Russia’s decision to ban imports of meat that may have been produced using ractopamine has led to increased questions about livestock growth promotants. Ractopamine is a beta-agonist used by many cattle feedlots near the end of the feeding period to increase growth rate, feed efficiency, and carcass leanness.
Like vaccines and other veterinary products, all growth promotants approved for use in Canada have been studied to verify human and animal safety. These products, including ractopamine, are approved by Health Canada’s Veterinary Drug Directorate.
Label and veterinary directions indicate proper administration doses and routes, as well as pre-slaughter withdrawal times, that ensure that the product has been metabolized by the animal before the meat is harvested.
All animals and carcasses are subjected to pre- and post-slaughter inspections to look for signs of ill health and other food safety concerns. Random samples of carcass tissues and organs are tested for residues from antimicrobials, growth promotants, and other contaminants to continually confirm that Canadian beef is safe.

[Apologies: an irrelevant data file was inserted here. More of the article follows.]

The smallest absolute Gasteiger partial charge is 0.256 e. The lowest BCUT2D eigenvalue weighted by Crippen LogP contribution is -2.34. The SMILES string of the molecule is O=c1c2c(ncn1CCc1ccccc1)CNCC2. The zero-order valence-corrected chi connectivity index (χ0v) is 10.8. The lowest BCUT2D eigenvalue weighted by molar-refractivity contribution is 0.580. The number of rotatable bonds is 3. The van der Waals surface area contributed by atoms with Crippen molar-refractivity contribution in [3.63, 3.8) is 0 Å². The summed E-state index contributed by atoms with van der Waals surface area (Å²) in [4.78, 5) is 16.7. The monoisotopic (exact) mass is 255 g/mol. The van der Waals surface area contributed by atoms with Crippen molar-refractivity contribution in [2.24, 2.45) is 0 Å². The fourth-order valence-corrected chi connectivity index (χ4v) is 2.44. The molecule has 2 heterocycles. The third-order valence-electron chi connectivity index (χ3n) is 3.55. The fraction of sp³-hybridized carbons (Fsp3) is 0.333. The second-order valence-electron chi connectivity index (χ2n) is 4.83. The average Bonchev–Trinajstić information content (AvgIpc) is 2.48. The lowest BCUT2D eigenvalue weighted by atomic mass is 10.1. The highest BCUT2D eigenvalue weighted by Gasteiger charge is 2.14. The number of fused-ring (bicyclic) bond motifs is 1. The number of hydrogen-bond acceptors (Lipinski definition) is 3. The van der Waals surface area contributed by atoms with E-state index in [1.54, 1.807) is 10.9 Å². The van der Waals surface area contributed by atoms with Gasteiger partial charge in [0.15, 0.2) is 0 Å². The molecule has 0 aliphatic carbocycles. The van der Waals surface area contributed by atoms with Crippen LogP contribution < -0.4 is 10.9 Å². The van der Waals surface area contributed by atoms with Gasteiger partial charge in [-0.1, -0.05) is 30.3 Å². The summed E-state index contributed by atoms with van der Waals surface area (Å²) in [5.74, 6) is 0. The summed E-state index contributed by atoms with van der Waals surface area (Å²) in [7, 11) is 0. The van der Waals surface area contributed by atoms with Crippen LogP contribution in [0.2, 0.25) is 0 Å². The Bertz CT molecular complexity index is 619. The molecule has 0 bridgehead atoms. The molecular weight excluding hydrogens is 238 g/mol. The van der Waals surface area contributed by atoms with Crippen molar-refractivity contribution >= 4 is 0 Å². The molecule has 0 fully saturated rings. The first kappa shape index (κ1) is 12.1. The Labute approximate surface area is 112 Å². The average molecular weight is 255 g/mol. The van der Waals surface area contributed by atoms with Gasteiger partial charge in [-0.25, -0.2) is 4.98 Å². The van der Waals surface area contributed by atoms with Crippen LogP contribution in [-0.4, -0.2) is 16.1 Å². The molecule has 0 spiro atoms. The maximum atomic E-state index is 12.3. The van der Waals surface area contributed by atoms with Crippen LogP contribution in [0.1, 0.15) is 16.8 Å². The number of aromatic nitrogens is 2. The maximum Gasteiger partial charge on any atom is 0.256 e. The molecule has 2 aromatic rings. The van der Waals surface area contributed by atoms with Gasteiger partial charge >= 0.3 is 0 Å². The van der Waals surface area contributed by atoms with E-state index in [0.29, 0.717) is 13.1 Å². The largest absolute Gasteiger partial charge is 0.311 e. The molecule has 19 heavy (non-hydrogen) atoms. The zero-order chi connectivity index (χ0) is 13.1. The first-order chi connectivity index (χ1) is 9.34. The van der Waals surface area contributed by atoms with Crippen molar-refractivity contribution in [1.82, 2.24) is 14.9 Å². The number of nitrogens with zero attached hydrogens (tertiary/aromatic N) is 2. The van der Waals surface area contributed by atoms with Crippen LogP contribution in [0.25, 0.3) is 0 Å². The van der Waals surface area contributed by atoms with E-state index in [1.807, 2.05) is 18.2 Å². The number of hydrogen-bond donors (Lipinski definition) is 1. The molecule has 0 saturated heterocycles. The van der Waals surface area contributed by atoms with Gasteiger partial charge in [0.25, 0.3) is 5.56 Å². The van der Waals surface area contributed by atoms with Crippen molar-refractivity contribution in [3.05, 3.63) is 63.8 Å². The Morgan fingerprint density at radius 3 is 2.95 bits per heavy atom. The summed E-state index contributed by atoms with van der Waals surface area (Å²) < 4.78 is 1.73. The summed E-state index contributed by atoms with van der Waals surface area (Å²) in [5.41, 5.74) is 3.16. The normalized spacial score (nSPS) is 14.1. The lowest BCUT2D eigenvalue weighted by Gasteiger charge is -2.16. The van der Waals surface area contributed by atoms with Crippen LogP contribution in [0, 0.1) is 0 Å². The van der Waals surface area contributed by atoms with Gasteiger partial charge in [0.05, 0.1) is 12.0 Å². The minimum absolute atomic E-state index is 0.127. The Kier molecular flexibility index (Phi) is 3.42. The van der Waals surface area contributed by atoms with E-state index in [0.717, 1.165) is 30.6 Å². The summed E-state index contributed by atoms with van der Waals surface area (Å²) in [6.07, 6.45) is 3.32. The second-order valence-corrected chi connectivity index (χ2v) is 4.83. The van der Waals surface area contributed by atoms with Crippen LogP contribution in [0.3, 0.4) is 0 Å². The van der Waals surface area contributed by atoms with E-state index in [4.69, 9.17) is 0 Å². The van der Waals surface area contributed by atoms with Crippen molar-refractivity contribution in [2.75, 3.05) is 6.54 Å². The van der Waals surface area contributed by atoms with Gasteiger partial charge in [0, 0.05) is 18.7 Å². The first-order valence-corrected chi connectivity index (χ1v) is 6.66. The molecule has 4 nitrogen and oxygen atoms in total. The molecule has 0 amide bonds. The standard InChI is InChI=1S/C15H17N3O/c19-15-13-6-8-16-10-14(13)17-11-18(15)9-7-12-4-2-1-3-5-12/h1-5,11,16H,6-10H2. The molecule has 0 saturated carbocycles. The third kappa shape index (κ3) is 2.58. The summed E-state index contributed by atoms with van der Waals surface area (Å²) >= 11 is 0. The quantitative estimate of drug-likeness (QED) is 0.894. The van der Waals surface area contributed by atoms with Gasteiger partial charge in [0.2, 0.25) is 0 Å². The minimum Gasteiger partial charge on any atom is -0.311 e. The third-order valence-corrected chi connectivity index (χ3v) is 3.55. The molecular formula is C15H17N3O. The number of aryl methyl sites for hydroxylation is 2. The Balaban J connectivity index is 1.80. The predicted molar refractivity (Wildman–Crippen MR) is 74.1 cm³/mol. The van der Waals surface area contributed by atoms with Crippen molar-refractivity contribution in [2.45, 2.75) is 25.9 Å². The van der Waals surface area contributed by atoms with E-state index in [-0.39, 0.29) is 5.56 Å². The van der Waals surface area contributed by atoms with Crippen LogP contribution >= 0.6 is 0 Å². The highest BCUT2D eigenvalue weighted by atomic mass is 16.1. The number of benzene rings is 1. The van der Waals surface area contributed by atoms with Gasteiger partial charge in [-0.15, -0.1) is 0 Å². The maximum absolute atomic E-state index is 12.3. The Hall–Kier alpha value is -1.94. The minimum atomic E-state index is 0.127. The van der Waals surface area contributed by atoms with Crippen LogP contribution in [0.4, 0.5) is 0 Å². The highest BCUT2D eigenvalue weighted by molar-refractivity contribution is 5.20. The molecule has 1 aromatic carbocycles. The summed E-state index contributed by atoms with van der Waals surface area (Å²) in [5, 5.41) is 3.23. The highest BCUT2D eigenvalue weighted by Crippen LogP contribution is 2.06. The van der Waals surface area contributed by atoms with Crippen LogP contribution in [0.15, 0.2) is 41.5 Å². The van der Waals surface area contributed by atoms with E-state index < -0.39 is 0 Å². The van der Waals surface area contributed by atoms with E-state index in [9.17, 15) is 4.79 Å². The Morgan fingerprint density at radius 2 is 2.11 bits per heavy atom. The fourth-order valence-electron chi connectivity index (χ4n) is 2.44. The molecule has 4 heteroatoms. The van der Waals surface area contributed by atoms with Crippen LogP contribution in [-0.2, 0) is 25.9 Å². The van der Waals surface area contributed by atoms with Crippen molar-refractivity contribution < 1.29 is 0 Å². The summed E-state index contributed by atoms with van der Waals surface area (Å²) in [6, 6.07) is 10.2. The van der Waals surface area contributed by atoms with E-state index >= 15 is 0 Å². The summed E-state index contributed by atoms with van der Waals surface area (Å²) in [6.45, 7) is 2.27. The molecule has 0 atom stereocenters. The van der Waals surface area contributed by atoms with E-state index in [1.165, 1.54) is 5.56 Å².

To learn more about ractopamine and other growth promotants used by Canada’s beef industry, visit http://www.beefresearch.ca/blog/growth-promotants/
The sharing or reprinting of BCRC Blog articles is welcome and encouraged. Please provide acknowledgement to the Beef Cattle Research Council and list the website address, www.BeefResearch.ca.
We welcome your questions, comments and suggestions. Contact us directly at email@example.com or generate public discussion by posting your thoughts below.
Click here to subscribe and receive email notifications when new content is posted on the BCRC Blog.